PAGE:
Whether individuals believe themselves or others are treated justly in the world has been associated with important outcomes such as self-esteem (Fox et al., 2010) and mental health outcomes (Dalbert, 1999). Originally developed for adults, the measure of beliefs in a just world was examined in a sample of adolescents by Fox et al. (2010). They found with 11-16 year-olds, beliefs in a just world (BJW) about one’s own treatment in the world (BJW-self) were distinct from beliefs in a just world about other’s treatment (BJW-other). In addition, BJW-self predicted adolescents’ self-esteem while the BJW regarding others predicted social attitudes. No research that we know of has examined beliefs in a just year in younger children ages 7 to 12. The current study tested the factor structure of children's beliefs in a just world as well as how BJW-self and BJW-other correlated with measures of psychological well-being and socio-emotional outcomes.

The present study sampled children ages 7-12 years old (n = 29, Mage = 8.86, SD = 1.52). 44% of participants identified as Black, Indigenous, Person of Color (BIPOC). Participants were presented with a total of 14 items; seven questions asking about beliefs in a just world with respect to others (BJW-other) (ex.‘I feel that people get what they should in life’), and seven questions regarding beliefs in a just world with respect to themselves (BJW-self) (ex. ‘I feel that I get what I should in life’). Participants also responded to the Rosenberg Self-esteem Scale (Fischer & Corcoran, 1994) and the Strengths and Difficulties Questionnaire (Goodman et al., 1998) as measures of psychological well-being and socio-emotional development. Exploratory factor analysis and confirmatory factor analysis were conducted to explore the factor structure of the 14 items. This was followed by a correlational analysis to examine the association of BJW with measures of psychological well-being and socio-emotional development.

Results were both consistent and inconsistent with what was found in the Fox et al. study. For example, just as in the Fox et al. (2010) study, exploratory factor analysis revealed a two-factor structure explaining 44.8% of the variance. Items for BJW-other loaded on one factor and items for BJW-self loaded on another. The confirmatory factor analysis however, showed poor fit X2 (N=29)=97.1, p<0.001, RSMEA=0.169, TFI=0.567, and CFI=0.652. Additionally, while Fox et al. (2010) found that BJW-other was predictive of anti-bullying attitudes (2010), in the current sample BJW-other was significantly positively correlated with conduct problems (r=0.400, p=0.031). In the current sample, BJW-self was negatively correlated with self-esteem (r=-.307, p=.106), although not significantly. This inconsistency could be due to the small sample size and the ethnic make-up of the current sample. Jost & Burgess (2000) found that people of lower status tend to show different patterns of associations between system justification beliefs and psychological outcomes compared to higher status individuals. Future research should focus on obtaining a bigger sample of 7-12-year-olds to understand these inconsistencies.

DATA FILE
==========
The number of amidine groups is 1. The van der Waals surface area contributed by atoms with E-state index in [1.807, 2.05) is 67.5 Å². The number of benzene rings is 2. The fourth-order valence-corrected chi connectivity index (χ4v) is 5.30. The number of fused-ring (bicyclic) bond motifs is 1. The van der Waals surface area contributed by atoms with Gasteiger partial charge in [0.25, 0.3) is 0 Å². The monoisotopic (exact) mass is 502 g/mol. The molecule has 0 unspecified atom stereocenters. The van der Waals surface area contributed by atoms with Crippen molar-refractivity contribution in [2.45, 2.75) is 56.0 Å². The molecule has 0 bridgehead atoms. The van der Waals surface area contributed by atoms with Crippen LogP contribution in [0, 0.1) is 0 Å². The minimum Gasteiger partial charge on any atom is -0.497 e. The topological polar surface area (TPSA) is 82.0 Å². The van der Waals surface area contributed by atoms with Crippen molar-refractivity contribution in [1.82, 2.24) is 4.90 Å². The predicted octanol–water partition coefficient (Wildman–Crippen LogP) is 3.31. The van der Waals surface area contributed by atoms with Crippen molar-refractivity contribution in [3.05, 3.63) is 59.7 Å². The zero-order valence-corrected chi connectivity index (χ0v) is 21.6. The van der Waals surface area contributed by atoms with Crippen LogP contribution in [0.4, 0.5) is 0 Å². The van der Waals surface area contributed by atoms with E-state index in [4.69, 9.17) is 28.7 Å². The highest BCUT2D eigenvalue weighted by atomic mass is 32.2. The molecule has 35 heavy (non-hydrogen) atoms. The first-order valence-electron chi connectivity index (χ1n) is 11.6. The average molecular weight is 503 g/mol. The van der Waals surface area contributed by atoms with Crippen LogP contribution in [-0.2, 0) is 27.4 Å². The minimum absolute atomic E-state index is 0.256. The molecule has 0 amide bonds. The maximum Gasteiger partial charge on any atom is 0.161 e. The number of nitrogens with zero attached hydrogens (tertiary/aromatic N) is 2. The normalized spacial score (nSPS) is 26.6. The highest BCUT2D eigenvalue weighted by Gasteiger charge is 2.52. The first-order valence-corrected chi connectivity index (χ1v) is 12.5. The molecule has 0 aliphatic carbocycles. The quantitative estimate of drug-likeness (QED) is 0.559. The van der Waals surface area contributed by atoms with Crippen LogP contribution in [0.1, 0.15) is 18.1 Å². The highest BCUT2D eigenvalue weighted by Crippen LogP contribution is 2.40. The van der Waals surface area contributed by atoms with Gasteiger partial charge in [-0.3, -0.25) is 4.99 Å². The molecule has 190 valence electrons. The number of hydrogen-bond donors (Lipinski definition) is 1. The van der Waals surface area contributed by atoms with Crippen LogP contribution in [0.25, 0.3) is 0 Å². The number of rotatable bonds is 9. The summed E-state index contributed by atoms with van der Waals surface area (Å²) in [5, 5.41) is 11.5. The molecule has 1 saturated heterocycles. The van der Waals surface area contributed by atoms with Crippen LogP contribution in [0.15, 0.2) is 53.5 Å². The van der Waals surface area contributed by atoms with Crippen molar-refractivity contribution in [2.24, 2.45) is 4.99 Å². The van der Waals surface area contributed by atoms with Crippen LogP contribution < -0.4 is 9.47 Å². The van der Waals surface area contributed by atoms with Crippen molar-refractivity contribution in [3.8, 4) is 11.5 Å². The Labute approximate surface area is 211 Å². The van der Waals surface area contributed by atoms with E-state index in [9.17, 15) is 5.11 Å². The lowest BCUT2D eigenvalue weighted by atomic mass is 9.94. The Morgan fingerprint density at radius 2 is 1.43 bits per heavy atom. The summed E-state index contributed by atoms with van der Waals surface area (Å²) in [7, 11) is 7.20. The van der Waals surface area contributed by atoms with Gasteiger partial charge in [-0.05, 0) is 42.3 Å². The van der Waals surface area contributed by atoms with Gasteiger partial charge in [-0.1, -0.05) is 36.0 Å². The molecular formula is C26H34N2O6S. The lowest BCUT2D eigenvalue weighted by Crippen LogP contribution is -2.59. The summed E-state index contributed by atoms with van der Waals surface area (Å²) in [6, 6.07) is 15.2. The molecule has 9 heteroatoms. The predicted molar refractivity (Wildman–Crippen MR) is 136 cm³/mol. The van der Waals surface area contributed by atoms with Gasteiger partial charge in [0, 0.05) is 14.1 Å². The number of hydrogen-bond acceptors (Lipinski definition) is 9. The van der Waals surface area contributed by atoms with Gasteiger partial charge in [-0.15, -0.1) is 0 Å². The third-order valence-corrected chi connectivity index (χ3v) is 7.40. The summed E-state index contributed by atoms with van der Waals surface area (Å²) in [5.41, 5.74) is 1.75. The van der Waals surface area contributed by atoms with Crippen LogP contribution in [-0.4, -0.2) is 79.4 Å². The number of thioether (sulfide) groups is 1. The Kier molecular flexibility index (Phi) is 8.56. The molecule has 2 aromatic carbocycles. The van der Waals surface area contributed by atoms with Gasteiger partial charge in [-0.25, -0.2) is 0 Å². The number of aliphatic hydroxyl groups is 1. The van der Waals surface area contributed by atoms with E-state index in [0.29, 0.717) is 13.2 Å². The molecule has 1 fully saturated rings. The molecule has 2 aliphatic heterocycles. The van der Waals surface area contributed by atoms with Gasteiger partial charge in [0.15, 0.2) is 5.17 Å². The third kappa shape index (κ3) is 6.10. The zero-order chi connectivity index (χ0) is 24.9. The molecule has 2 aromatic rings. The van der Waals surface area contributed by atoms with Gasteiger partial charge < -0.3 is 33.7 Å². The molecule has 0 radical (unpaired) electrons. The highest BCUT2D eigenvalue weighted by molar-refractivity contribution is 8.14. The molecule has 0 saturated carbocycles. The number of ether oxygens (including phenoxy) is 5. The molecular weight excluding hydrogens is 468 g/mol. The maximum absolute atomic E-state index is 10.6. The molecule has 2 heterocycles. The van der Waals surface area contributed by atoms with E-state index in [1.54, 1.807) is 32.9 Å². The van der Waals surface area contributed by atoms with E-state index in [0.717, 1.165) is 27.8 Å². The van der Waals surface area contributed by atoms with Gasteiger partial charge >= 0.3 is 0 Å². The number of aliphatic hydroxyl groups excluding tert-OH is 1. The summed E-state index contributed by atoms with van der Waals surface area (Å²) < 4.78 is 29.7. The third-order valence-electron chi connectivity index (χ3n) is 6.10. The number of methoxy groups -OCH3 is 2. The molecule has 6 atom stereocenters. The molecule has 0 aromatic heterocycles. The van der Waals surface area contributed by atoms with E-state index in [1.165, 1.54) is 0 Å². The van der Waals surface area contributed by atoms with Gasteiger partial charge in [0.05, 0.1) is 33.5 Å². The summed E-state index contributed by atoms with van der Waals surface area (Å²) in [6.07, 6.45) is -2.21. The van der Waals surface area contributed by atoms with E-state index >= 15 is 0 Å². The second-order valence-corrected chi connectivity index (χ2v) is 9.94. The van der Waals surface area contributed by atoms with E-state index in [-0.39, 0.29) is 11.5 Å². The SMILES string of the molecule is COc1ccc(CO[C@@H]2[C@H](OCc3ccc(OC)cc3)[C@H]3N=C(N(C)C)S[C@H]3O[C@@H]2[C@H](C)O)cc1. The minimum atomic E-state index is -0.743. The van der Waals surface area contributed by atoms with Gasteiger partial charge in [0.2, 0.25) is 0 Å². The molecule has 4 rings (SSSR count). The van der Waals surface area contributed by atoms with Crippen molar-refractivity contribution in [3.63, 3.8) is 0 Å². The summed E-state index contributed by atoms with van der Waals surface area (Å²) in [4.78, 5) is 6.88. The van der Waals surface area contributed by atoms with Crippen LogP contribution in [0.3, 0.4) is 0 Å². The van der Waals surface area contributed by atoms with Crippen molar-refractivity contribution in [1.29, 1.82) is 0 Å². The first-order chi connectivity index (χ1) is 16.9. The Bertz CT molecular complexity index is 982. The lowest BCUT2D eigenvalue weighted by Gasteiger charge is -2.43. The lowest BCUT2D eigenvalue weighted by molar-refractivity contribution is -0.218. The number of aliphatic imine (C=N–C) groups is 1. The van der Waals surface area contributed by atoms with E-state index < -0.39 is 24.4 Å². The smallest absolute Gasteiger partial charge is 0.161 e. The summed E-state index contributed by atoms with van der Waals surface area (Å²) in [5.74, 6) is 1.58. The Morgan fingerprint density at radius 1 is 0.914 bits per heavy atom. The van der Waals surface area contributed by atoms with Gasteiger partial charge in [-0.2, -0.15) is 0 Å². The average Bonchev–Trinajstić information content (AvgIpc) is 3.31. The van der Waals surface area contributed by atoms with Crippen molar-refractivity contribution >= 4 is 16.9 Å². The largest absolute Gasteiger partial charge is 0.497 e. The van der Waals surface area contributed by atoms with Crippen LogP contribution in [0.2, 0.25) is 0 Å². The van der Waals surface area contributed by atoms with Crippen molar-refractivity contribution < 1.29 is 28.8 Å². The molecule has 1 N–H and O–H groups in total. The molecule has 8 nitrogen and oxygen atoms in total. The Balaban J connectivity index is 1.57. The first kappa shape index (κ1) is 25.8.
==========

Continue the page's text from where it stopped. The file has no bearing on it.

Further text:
“Does mental simulation of alternative research outcomes reduce bias in predicted results?” – Megan Schneider, BA, Bresh Merino BA, Marci Adolfo, BA, Milo Martinez, BA, Erica Divinagracia, BA, advised by Professor Edward Munnich

Can mental simulation of alternative research outcomes reduce bias? We attempted to extend Hirt et al.’s (2004) finding of debiasing when alternative basketball standings were easy to simulate and participants were low in need for structure (NFS). Amazon Mechanical Turk (AMT) participants explained why taking notes by hand might improve test scores, then three groups of them explained different outcomes: Consider-opposite participants explained benefits of laptop notetaking, and two transfer groups explained either a plausible or an implausible outcome for unrelated research. None of the three groups differed from a baseline group in test score estimates or likelihood that taking notes by hand leads to higher test scores. However, low-NFS participants estimated marginally lower likelihood that notetaking by hand is superior, suggesting less bias to their initial explanation. We consider whether variation in participants’ psychology backgrounds might have overwhelmed effects, and discuss a replication with students taking introductory psychology.

“Viral Moral Outrage” – Robin Hyun, BA, Samantha Plancarte, BA, Leila Camus, BA, advised by Professor Seara Khan

With the creation of the internet, people are able to connect with one another from across the globe in more accessible ways than ever before through social media and the web. Moreover, with the internet, people are exposed to all kinds of behaviors, statements, and actions, including those that could be perceived as offensive material or moral violations. With the creation of the internet, social activism has become a prominent development in social media engagement. Social activism includes holding individuals, organizations, and leaders accountable for their actions. Following this accountability, a digital phenomenon known as "callout/cancel culture" has become a way to openly express and apply pro-diversity, politically correct ethos, and the “callout” or “cancelling” of oppressive, wrong, inappropriate opinions. With the accessibility to connect with various people and different opinions on the internet, including exposure to potential offensive stimulus’, subsequent responses to immoral/wrong behavior on the internet has been addressed through the phenomenon of callout/cancel culture. However, the repercussions of such callout/cancel behavior may lead to overlooking a real person with every-day flaws and mistakes. Thus, this phenomenon of callout/cancel culture has brought upon consequences from moral violations exhibited by offenders in their professional and/or personal life. In this current study, we raise the question whether an offender should be educated for their wrongdoings or simply called out/cancelled for it. Moreover, we also bring inquiry upon if a person’s desire to participate in callout/cancel culture can play a role in a person’s moral outrage levels when viewing offensive behavior online. Other factors that are brought into investigation is if a person’s perception of a victim’s feelings for a perpetrator's offensive behavior can influence a viewer’s moral outrage, as well as how different group affiliation (religious, social activist) of a viewer can play a role in sympathy levels for the offender receiving viral moral outrage.